Pirelli and all the Formula One teams were exposed to all the elements that Grand Prix racing can offer today, with track temperatures that climbed to 51 degrees centigrade and an ambient temperature of 37 degrees.
Red Bull Racing continued where it left off in Australia, with Mark Webber going fastest during the first morning session, thanks to a time of 1m37.651s that was more than a second and a half quicker than anybody else. In the afternoon, Webber was quickest again with a time of 1m36.876s, this time just five-thousandths of a second faster than Jenson Button’s McLaren.
In total the drivers completed 1255 laps during the two free practice sessions, equipped with the usual two sets of hard tyres (nominated as prime) and one set of soft tyres (nominated as option). In addition to the normal allocation, each driver also had two sets of a new experimental hard compound, designed with a slightly different philosophy to make it more stable throughout its operating window.
The 24 drivers taking part in free practice three of whom are third drivers who will not race on Sunday were able to give some valuable feedback about the characteristics of the new tyre, which will be evaluated by Pirelli for the purposes of future product development.
Although, like Australia, qualifying and the race will take place during the late afternoon in Malaysia, today’s two free practice sessions took place at the usual times: 1000-1130 in the morning and 1400-1530 in the afternoon.
During the morning session, most teams opted to use both types of hard compound tyre. Webber’s fastest time in the morning was set using the standard hard compound tyre, denoted by its silver markings. Williams driver Pastor Maldonado completed the longest run with it, setting fifth-fastest time towards the end of a 19-lap stint.
The second session was also dry and held in even warmer conditions. Webber started off on the hard tyre and switched to the softer option to set his quickest time. This was a pattern adopted by most of the field, as they tried to get the best out of their single set of soft tyres on a track that became progressively more rubbered-in.
In general, the soft tyres have proved to be in the region of 1.2 seconds per lap quicker than the hard compound, with a predicted operating range of between eight to 10 laps in the race.
The soft tyres for Malaysia and China, characterised by yellow logos, have been given additional markings in order to distinguish them more clearly. A gold band has been drawn round the circumference of the tyre, which should make the compound easier to spot on television. A revision to the markings, intended to give the colours greater visibility, will be in place for the Turkish Grand Prix in May, when the Formula One season arrives in Europe.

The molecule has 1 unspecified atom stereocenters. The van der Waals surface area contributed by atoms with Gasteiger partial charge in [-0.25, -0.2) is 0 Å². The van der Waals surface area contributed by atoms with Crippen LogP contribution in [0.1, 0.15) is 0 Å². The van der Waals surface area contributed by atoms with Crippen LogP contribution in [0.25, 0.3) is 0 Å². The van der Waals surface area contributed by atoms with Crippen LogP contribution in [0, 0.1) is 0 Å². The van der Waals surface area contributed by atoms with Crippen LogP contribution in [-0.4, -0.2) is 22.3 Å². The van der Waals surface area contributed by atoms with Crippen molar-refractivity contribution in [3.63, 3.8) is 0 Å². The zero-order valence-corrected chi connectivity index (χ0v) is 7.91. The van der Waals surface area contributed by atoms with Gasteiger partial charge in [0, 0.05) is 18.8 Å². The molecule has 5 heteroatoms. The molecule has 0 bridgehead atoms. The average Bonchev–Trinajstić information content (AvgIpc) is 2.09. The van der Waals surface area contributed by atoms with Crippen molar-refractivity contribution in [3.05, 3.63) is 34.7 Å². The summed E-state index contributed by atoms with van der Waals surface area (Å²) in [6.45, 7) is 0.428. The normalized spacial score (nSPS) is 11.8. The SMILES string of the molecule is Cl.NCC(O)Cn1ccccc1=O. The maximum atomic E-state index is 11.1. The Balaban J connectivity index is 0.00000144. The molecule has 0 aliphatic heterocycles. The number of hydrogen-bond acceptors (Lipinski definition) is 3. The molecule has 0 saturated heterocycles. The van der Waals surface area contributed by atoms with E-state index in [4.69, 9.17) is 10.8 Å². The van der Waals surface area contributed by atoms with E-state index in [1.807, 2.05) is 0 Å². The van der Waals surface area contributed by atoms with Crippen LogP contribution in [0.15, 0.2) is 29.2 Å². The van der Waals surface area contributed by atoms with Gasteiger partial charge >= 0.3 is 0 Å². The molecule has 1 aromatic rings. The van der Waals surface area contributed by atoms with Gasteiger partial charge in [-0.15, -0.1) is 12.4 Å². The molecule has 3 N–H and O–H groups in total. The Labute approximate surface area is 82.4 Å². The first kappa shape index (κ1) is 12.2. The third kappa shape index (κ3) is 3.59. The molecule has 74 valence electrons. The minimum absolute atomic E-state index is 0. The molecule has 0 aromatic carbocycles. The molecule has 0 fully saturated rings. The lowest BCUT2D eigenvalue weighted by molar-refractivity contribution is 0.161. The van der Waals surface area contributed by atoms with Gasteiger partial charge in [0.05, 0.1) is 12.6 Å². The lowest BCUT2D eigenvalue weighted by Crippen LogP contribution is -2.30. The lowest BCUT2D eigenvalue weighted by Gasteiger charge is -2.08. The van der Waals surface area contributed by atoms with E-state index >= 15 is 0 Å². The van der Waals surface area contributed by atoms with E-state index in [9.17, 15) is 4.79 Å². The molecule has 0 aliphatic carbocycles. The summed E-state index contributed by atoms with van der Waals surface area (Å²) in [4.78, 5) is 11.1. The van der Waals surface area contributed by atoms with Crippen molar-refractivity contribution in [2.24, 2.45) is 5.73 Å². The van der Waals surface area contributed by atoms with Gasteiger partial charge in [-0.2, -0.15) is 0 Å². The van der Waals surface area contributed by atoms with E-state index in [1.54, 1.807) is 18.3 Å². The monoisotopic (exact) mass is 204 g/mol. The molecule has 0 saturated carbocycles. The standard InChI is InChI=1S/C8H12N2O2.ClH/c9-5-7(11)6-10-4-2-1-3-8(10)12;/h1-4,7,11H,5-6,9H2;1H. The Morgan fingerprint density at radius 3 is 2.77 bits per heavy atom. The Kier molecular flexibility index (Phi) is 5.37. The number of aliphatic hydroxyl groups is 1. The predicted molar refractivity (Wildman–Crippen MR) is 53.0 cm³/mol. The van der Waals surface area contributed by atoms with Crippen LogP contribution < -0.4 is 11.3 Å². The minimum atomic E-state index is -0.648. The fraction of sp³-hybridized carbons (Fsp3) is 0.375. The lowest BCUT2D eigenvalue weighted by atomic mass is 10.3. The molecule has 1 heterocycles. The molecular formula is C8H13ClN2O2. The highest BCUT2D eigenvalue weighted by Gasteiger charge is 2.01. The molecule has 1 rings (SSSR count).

Pirelli Motorsport Director Paul Hembery commented: “Everybody has faced extremely tough conditions during the first day of running in Malaysia. Luckily our tyres have performed faultlessly so far, but of course the real work lies ahead of us as the drivers put their cars into qualifying and race trim. Today, the drivers tried out the evolution of our hard tyres and their response was generally favourable, although we need to be careful that we don’t end up with tyres that are too conservative. Given how harsh the conditions were today, we’ve been pleased with the way that things have gone and we’re expecting a three-stop strategy for the race. Obviously there will be some interesting tactical calls from the teams tomorrow when it comes to deciding which tyres they will choose to qualify on. This is just going to add to the spectacle of what is sure to be a fascinating race.”
PIRELLI FACT OF THE DAY:
Pirelli’s experimental tyre for Sepang was developed at a test last week in Istanbul, which marked Pedro de la Rosa’s last outing as Pirelli test driver before returning to his role as third driver at McLaren. Pirelli is running a parallel test programme this year alongside its first season in Formula One. Brazilian driver Lucas di Grassi will take over test driving duties at the next test in Barcelona, scheduled for May.
Tomorrow at Sepang the teams will take part in one more free practice session in the afternoon from 1300-1400, before embarking on qualifying from 1600-1700. Last year’s pole time was 1m48.210s, set by Mark Webber (Red Bull) during a rain-affected session. Unusually, Webber set his quickest time during Q2. The lap record is still held by Juan Pablo Montoya, thanks to a time of 1m34.223s set in 2004 with Williams.